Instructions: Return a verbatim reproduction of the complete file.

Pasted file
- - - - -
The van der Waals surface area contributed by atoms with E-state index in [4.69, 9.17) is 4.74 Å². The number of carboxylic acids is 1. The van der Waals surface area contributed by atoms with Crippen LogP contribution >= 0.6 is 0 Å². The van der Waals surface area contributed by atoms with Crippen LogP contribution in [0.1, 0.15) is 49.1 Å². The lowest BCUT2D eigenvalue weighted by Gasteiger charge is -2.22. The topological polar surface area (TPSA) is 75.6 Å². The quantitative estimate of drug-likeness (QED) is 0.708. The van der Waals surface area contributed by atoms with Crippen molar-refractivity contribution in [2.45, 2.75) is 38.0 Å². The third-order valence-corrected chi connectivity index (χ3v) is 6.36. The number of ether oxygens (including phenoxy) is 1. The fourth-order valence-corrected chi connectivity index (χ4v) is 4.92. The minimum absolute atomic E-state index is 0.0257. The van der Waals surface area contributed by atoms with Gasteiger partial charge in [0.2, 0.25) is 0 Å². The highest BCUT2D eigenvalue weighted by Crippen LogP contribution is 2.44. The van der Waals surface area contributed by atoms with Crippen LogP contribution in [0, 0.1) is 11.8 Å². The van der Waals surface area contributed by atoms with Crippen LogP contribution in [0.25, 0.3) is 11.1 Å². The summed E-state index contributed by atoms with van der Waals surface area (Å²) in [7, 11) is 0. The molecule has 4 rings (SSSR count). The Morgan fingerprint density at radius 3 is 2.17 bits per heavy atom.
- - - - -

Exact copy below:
The van der Waals surface area contributed by atoms with E-state index in [4.69, 9.17) is 4.74 Å². The number of carboxylic acids is 1. The van der Waals surface area contributed by atoms with Crippen LogP contribution >= 0.6 is 0 Å². The van der Waals surface area contributed by atoms with Crippen LogP contribution in [0.1, 0.15) is 49.1 Å². The lowest BCUT2D eigenvalue weighted by Gasteiger charge is -2.22. The topological polar surface area (TPSA) is 75.6 Å². The quantitative estimate of drug-likeness (QED) is 0.708. The van der Waals surface area contributed by atoms with Crippen molar-refractivity contribution in [2.45, 2.75) is 38.0 Å². The third-order valence-corrected chi connectivity index (χ3v) is 6.36. The number of ether oxygens (including phenoxy) is 1. The fourth-order valence-corrected chi connectivity index (χ4v) is 4.92. The minimum absolute atomic E-state index is 0.0257. The van der Waals surface area contributed by atoms with Gasteiger partial charge in [0.2, 0.25) is 0 Å². The highest BCUT2D eigenvalue weighted by Crippen LogP contribution is 2.44. The van der Waals surface area contributed by atoms with Crippen LogP contribution in [0, 0.1) is 11.8 Å². The van der Waals surface area contributed by atoms with Crippen LogP contribution in [0.25, 0.3) is 11.1 Å². The summed E-state index contributed by atoms with van der Waals surface area (Å²) in [7, 11) is 0. The molecule has 4 rings (SSSR count). The Morgan fingerprint density at radius 3 is 2.17 bits per heavy atom.